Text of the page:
The unquiet dead are back and you must set things aright. It’s a tall order, I know, but we all have faith you can do it. After all, you have your trusty sword and a can-do attitude!
If you’ve played platformers before, you’ll be getting what you expect from Watcher Chronicles. You move with the left stick, and your jump and attack are buttons on the right. Since this is a combat platformer, you also get a “block” move with the L or ZL buttons (very handy) and a “jump back” style dodge with the A button. If you’re on a platform or staircase and you want to drop down, pull the L stick down hitting B—very handy. It’s all pretty easy to pick up, and this is important considering local multiplayer co-op is available. Watcher Chronicles is very much the type of game you’ll want to play through with a buddy.
There are a couple stats to keep in mind while attacking; swinging your sword costs stamina points, and firing your bow (ranged attack) costs Umbra. Don’t worry too much about the swordplay, as your stamina regenerates with time, and relatively quickly. Firing your bow, however, costs Umbra, and you have to destroy baddies to get more of that resource. Umbra is also the game currency for upgrading your statistics and leveling up, so spend it well.
As you progress through Purgatory (yes, the game says that is where you are) there are waypoints at which you can rest and use Umbra to level up or use as a rapid travel system. There are also advanced weapons and armor you can access provided you meet the prerequisites for them.
Unfortunately, the game doesn’t tell you what you need to wield that shiny new weapon—you will just have to keep grinding it out. There are plenty of skeleton warriors to smash (and who doesn’t like smashing skeleton warriors?) along with some interesting undead bosses. Make no mistake, the bosses are quite capable of toasting our hero in very few hits, so keep your wits about you (and maybe a couple of healing potions).
Speaking of healing, there was that waypoint thingy mentioned earlier. You can stop and rest at these spots and recover all your health in a moment. The downside is that all the baddies will respawn as well. If they gave you problems before, they are about to give you problems again. On the upside, you can use them to harvest more Umbra, so it’s not all bad. You will realize quickly how much you will need to do a lot of Umbra farming once you are introduced to the haven and all the nifty shops therein. You can upgrade spells with the Druid, upgrade your weapons and armor at the Nephilim, or purchase interesting baubles from the merchant. All of these, of course, cost lots of Umbra, so start whackin’ them skeletons!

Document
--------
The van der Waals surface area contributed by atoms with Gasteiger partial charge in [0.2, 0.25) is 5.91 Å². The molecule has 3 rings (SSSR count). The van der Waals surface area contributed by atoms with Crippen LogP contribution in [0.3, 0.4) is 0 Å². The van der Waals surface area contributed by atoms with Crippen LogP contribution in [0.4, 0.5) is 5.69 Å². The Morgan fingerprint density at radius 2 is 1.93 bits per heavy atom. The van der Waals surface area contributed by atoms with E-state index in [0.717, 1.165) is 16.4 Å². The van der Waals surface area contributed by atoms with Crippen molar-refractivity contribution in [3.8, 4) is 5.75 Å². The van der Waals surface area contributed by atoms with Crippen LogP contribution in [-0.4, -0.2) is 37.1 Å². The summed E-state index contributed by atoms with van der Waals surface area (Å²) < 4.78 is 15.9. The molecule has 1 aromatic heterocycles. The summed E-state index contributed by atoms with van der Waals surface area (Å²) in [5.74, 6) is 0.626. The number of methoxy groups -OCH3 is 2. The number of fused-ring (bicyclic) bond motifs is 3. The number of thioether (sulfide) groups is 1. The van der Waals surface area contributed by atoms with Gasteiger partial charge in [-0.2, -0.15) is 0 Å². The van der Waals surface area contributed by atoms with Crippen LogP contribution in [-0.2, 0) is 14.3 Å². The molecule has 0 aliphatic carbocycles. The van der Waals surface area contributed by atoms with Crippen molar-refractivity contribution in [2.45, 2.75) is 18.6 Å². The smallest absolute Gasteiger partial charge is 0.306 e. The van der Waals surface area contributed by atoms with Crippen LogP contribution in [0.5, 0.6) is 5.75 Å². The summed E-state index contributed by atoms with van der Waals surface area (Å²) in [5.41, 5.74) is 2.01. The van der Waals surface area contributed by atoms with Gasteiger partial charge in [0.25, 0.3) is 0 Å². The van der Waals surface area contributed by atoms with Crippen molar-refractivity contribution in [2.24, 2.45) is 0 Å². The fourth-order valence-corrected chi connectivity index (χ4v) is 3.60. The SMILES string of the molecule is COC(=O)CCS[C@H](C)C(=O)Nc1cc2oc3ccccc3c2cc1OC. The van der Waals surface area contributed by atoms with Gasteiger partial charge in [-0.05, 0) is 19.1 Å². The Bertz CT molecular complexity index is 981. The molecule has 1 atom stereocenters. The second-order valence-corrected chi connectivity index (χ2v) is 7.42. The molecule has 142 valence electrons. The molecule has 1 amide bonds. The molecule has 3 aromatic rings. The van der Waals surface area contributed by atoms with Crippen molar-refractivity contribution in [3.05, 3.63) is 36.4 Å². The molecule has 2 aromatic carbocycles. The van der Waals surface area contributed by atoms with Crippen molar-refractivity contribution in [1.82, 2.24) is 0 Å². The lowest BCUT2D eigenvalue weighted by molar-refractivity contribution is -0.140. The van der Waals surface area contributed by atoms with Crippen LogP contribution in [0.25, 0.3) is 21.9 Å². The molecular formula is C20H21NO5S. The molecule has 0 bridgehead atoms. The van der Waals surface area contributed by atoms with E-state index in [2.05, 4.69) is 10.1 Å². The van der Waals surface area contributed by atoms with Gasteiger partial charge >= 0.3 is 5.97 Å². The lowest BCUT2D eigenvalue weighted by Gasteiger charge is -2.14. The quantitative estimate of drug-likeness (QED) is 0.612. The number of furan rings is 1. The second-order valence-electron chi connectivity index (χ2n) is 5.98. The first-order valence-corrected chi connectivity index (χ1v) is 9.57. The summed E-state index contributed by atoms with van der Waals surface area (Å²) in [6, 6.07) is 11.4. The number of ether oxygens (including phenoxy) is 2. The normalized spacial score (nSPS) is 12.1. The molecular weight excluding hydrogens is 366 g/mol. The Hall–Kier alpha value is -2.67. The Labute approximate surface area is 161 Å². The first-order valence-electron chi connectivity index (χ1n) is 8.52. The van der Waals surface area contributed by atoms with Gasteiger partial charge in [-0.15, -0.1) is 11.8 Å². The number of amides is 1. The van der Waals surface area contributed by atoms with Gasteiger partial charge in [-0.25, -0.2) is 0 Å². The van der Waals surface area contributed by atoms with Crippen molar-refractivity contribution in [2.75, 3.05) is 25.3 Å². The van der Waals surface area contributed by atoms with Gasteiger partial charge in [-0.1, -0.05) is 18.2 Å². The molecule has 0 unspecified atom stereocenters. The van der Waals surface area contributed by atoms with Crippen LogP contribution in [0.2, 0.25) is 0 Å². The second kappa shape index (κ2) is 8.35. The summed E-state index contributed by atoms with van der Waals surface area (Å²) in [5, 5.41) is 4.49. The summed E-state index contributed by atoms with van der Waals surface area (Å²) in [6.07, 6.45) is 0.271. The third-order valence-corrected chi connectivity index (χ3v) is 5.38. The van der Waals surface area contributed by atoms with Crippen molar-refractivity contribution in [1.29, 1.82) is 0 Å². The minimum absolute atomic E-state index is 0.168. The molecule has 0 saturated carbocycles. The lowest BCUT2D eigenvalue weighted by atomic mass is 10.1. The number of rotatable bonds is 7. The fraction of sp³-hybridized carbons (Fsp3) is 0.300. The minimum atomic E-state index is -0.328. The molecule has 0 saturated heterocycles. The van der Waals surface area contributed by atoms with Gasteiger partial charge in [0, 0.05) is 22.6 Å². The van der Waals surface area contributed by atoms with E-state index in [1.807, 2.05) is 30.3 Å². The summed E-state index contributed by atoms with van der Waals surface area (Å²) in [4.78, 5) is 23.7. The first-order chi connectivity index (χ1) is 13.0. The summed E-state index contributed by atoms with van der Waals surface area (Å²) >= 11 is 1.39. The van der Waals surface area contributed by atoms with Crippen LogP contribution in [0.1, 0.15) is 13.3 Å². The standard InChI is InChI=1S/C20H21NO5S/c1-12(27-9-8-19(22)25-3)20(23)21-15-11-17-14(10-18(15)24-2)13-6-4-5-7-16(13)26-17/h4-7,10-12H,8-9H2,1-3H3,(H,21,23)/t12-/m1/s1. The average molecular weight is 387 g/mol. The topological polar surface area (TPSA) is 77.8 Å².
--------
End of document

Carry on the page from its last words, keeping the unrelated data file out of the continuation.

The visuals of this game are a bit cartoonish and slightly reminiscent of paper puppets. The audio is minimal, but as a whole it all works rather well. The game seems to be using the “less is more” approach, but does it without becoming so minimalistic that it gets annoying. What we have is a fun romp that doesn’t take itself too seriously but still presents itself very well.
As you travel through the different levels, you will meet some characters who will reveal story elements that provide a little depth to the game. It doesn’t need a lot of this, but it does give you a moment to pause before plunging into the next set of baddies. Also, don’t forget you can access a map of everywhere you have been by using the minus ( – ) button. Keep an eye on this every so often; you may be able to pick out some areas you need to explore (those treasure chests aren’t going to walk up to you, you know). You can also use the + button to scroll through your inventory of items for use or equipping. Both buttons will pull up an inventory menu, but the minus button defaults to the map.
As a package, Watcher Chronicles is actually a very good game. It isn’t flashy. It doesn’t have a convoluted storyline. It doesn’t need any of that. This is simply a platformer designed to let the player (or players) have fun for a while.
Now, if you will excuse me, I have a crypt keeper to vanquish.